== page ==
On the first night of the Republican National Convention, New York Times reporters Jonathan Martin, Alexander Burns, and Annie Karni immediately poisoned the well for the Republicans launch of the 2020 campaign, under the headline “Nominating Trump, Republicans Rewrite His Record.”
One review even included this headline: “R.N.C. Begins, Masks (and Sometimes Facts) Optional.” Meanwhile, the paper helped Biden rewrite his own legislative history regarding the 1994 crime bill, but managed to contract themselves while fact-checking.
President Trump and his political allies mounted a fierce and misleading defense of his political record on the first night of the Republican convention on Monday, while unleashing a barrage of attacks on Joseph R. Biden Jr. and the Democratic Party that were unrelenting in their bleakness.
Hours after Republican delegates formally nominated Mr. Trump for a second term, the president and his party made plain that they intended to engage in sweeping revisionism about Mr. Trump’s management of the coronavirus pandemic, his record on race relations and much else….
At times, the speakers and prerecorded videos appeared to be describing an alternate reality: one in which the nation was not nearing 180,000 deaths from the coronavirus; in which Mr. Trump had not consistently ignored serious warnings about the disease; in which the president had not spent much of his term appealing openly to xenophobia and racial animus….
In his review, “R.N.C. Begins, Masks (and Sometimes Facts) Optional,” television critic James Poniewozik wished the networks had lived up to “their responsibility not to amplify disinformation from a president they know, from experience, they can’t trust to tell the truth.” That failed, so Poniewozik shamelessly weaponized comments from NBC Democratic hack Chuck Todd to sic on both Trump and his bosses at MSNBC.
….Chuck Todd of MSNBC said afterward that the speech was “filled with so many made-up problems about mail-in voting that if we were to air just the truthful parts, we probably could only air maybe a sentence — if that much.” But the network aired it anyway.
During the Times’ “live briefing” Monday night, reporter Nick Corasaniti huffed:
[Trump] repeatedly referred to the virus with a racist name, calling it the “China virus,” and alluding that he wanted to call it something else but that he wouldn’t so as not to upset people.
Convention speaker Charlie Kirk was bizarrely, unfairly chided for not providing pro-Democratic context in his convention speech — speeches which are literally exercises in partisan campaign rhetoric.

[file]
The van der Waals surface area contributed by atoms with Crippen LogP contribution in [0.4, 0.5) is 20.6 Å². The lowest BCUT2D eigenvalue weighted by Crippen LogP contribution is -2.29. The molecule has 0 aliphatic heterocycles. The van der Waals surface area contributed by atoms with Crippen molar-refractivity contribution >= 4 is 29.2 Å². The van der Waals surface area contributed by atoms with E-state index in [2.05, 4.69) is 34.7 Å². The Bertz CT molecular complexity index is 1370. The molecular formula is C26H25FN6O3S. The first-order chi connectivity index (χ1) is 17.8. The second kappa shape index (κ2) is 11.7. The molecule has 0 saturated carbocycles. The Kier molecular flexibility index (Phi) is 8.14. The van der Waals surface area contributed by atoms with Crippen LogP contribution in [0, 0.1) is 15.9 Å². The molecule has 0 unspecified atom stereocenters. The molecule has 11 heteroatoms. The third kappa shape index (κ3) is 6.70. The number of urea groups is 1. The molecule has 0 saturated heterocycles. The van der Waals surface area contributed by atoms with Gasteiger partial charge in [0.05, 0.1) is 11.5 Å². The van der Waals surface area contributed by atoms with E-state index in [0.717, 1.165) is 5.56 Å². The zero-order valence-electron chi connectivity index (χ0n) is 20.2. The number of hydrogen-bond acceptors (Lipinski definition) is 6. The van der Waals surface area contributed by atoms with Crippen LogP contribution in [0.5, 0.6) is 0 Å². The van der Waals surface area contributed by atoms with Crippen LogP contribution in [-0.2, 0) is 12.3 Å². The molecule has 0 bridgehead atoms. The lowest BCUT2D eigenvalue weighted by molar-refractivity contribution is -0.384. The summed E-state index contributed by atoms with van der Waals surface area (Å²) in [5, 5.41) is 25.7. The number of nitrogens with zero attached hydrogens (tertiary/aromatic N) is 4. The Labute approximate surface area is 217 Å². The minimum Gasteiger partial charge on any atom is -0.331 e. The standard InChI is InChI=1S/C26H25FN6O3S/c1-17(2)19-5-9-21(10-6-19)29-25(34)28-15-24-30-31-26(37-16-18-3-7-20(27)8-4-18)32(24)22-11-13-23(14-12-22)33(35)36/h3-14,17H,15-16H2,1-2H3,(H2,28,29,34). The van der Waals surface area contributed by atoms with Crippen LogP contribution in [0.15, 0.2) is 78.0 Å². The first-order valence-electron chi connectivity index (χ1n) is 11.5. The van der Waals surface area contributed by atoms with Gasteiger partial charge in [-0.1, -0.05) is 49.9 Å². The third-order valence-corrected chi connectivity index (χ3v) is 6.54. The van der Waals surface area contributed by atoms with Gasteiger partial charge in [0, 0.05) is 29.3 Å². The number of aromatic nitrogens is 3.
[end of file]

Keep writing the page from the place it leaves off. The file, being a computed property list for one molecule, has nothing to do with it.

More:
Mr. Kirk has leaned into the provocative, sometimes inflammatory nature of Mr. Trump’s brand of politics, with occasional falsehoods and misrepresentations.
“All of this is under attack by a group of bitter, deceitful, vengeful, arrogant activists who wish to tear down this gift we have been given,” Mr. Kirk said on Monday. He spoke of “monuments,” though he didn’t directly refer to the conservative push to preserve Confederate statues. He also spoke of “kicking doctors off of social media,” though he didn’t mention that this had happened because they had spread dangerous disinformation about the coronavirus pandemic.
In the paper’s official live “fact-check” of the Republican Convention on Monday night, things got really confused when Times reporters twice defended Joe Biden from Republican attacks on him for sponsoring the 1994 crime bill. Yet another reporter contradicted that defense, and said the GOP’s critique that it led to mass incarceration of minorities was, in fact, accurate.
The paper’s official fact-checker Linda Qiu warned readers not to blame Biden for the mass incarceration of minorities resulting from the crime bill that BIden sponsored as a U.S. senator:
It is also wrong to blame Mr. Biden, who sponsored the Senate version of the Violent Crime Control and Law Enforcement Act of 1994, for mass incarceration.
In a separate fact-check co-authored with Rebecca Ruiz, Qiu wrote:
Similarly, the party in its platform and Mr. Biden have said they support ending the use of private prisons, but not prisons entirely. (Another speaker also falsely blamed Mr. Biden for mass incarceration.)
Yet in that very same “fact check” thread, Stephanie Saul threw Biden under the bus. Noting black Republican Sen. Tim Scott’s claim that “In 1994, Biden led the charge on a crime bill that put millions of Black Americans behind bars,” Saul surprisingly admitted: “This is mostly true.”
Which way is it, New York Times?